The Spanish Treasury joined the UK, Germany, France and Italy as the fifth European sovereign to issue inflation-linked bonds on 13 May, raising €5bn for 10-year paper that was four times oversubscribed. The next day, disappointing European GDP growth numbers sent peripheral euro-zone bond yields up a dizzying 15-20 basis points.
Demand for Spain’s linkers translated into a real yield of 1.835% and a 1.02% 10-year breakeven rate. Spain is suffering deflation of -0.2%, but Spanish bonds are linked to the euro-zone-wide harmonised index of consumer prices (HICP). Given the HICP is a mere 0.5% today, a projection of 1% over 10 years might not be far wrong – it’s exactly what’s priced into Germany’s 10-year point too, as it happens.
That’s pretty depressing. Based on that pricing, if we assume inflation is back to 2% 10 years from now, we can sketch a scenario in which it reaches 1% in about five years’ time – but it’s difficult to bring that point any nearer.
It might be tempting to ascribe falling nominal yields in the periphery to the fact that, because a huge chunk of credit risk was removed by Mario Draghi’s “whatever it takes” promise, these bonds are now more sensitive to inflation expectations – and that yields could fall even further if inflation continues to falter. After all, part of the euro-zone’s disinflation problem reflects competitiveness returning to the periphery.
The day after Spain’s linker issue should have killed that temptation. For a year or more, these bonds had indeed been rallying during ‘risk-off’ periods, particularly those associated with the strife in Ukraine. But on 14 May it was as if we’d gone back three years in time. When the risk is specific to euro-zone growth and inflation, peripheral bonds suddenly don’t like it at all – even when the weak numbers come, not from Spain, but from France and the Netherlands.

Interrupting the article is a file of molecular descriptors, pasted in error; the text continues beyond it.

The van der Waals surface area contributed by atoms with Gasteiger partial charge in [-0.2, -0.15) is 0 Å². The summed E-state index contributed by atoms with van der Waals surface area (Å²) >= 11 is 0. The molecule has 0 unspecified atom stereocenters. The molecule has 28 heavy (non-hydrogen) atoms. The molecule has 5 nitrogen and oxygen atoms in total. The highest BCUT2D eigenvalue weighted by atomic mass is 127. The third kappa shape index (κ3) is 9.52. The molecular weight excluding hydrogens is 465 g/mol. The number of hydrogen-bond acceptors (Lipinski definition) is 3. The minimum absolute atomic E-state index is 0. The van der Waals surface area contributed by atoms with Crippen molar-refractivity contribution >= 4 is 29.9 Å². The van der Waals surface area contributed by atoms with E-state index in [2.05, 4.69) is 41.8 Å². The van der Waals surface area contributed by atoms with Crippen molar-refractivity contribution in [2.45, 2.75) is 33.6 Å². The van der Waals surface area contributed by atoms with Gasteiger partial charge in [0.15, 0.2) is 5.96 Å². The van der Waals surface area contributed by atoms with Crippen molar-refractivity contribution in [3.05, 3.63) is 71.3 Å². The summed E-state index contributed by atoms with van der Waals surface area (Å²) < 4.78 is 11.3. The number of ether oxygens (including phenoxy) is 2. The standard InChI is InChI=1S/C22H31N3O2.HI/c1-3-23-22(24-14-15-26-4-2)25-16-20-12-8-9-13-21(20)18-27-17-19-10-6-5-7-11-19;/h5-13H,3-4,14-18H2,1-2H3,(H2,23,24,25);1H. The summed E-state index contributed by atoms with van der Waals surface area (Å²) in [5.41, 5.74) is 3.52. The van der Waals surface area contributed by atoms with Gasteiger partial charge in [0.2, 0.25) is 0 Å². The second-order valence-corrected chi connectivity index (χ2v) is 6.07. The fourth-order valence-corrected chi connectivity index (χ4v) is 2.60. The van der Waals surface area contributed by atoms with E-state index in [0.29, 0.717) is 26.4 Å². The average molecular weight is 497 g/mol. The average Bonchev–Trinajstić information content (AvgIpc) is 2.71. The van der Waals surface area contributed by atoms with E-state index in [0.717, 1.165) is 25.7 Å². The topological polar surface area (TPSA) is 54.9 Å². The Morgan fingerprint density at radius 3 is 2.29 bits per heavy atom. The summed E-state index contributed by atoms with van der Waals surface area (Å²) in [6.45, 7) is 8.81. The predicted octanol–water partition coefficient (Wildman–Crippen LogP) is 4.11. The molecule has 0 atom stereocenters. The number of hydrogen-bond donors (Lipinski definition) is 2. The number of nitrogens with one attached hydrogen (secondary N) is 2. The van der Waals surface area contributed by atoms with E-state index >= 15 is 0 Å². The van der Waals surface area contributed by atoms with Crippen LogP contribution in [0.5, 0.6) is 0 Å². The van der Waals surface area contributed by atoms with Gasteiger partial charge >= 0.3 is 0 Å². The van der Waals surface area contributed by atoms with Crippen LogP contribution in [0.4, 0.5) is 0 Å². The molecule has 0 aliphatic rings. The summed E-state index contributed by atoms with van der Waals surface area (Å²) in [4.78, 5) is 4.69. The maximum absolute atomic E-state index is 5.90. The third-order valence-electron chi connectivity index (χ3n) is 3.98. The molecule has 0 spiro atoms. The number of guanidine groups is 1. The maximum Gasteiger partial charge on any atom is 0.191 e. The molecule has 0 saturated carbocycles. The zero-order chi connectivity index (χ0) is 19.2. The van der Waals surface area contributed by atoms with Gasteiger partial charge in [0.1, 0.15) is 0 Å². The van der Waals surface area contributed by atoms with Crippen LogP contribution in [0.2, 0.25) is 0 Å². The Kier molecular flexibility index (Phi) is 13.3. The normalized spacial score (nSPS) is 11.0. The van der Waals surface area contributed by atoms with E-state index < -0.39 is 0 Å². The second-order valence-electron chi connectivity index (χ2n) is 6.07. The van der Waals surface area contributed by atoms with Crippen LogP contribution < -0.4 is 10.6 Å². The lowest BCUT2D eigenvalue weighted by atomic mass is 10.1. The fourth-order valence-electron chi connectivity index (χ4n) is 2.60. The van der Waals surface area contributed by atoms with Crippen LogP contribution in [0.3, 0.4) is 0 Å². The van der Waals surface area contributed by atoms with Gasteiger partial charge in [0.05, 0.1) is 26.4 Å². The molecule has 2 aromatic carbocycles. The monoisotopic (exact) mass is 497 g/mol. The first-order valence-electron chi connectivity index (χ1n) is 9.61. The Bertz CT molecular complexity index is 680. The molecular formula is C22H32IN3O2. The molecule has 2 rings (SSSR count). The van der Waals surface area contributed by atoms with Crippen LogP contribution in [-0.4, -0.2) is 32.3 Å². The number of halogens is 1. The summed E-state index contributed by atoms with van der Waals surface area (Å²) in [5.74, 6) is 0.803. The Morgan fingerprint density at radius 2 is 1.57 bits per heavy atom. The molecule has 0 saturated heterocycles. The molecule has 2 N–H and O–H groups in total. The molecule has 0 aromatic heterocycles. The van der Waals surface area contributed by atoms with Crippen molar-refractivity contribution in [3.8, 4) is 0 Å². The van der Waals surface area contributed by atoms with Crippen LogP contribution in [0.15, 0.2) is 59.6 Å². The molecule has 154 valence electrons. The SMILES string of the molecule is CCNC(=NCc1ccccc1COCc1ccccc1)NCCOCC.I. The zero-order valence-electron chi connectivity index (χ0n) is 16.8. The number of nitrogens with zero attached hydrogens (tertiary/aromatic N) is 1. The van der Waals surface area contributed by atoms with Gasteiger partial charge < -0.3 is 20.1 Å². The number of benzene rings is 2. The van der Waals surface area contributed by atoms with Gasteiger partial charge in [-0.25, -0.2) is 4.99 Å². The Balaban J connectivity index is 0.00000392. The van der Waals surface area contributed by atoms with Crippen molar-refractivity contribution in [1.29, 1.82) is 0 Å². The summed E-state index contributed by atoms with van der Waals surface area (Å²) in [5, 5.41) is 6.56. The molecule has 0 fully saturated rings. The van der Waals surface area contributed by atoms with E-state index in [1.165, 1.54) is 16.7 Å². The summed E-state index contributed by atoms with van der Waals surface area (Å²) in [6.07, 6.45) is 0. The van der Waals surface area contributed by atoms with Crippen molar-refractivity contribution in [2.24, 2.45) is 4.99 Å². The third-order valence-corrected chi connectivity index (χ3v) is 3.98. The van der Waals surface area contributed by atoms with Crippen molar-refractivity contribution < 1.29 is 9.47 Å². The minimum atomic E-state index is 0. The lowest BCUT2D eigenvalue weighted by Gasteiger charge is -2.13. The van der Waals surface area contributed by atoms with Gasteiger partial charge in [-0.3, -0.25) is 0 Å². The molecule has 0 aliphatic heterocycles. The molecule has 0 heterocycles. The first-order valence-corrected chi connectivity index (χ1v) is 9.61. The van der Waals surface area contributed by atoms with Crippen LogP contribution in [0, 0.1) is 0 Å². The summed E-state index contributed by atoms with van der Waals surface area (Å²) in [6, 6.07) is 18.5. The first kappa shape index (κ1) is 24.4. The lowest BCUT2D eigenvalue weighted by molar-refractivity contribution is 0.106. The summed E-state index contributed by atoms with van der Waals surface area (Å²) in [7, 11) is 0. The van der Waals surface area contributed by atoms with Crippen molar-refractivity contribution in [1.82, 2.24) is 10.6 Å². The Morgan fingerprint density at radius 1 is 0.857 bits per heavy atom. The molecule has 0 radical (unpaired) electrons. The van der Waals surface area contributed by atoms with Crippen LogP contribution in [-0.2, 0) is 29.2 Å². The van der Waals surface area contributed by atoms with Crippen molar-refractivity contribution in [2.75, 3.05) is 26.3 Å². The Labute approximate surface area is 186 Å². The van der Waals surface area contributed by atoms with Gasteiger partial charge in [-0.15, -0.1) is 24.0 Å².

We can see the same phenomenon in the strengthening of the euro over the past two years. The combination of a stronger currency and falling yields has made peripheral euro-zone bonds attractive. Given the depth of the disinflationary signals coming out of the economy, markets with any faith in the central bank would surely have sent the euro plummeting by now but, instead, it has tested the $1.40 mark, and the seriousness of the ECB’s talk of further easing. Down moves have come in response to specific dovish statements by officials rather than weak data.
Peripheral yields are now so low that currency effects start to matter to investors: the ECB could talk the euro down too much. The only way out of this bind is full QE, providing a bid for the bonds while the currency falls, allowing export profits and inflation to recover. The fact that markets feel loath to price that in should concern us: how much worse will things have to get before the central bank makes its move? We could be in for another eventful summer as markets keep asking that question.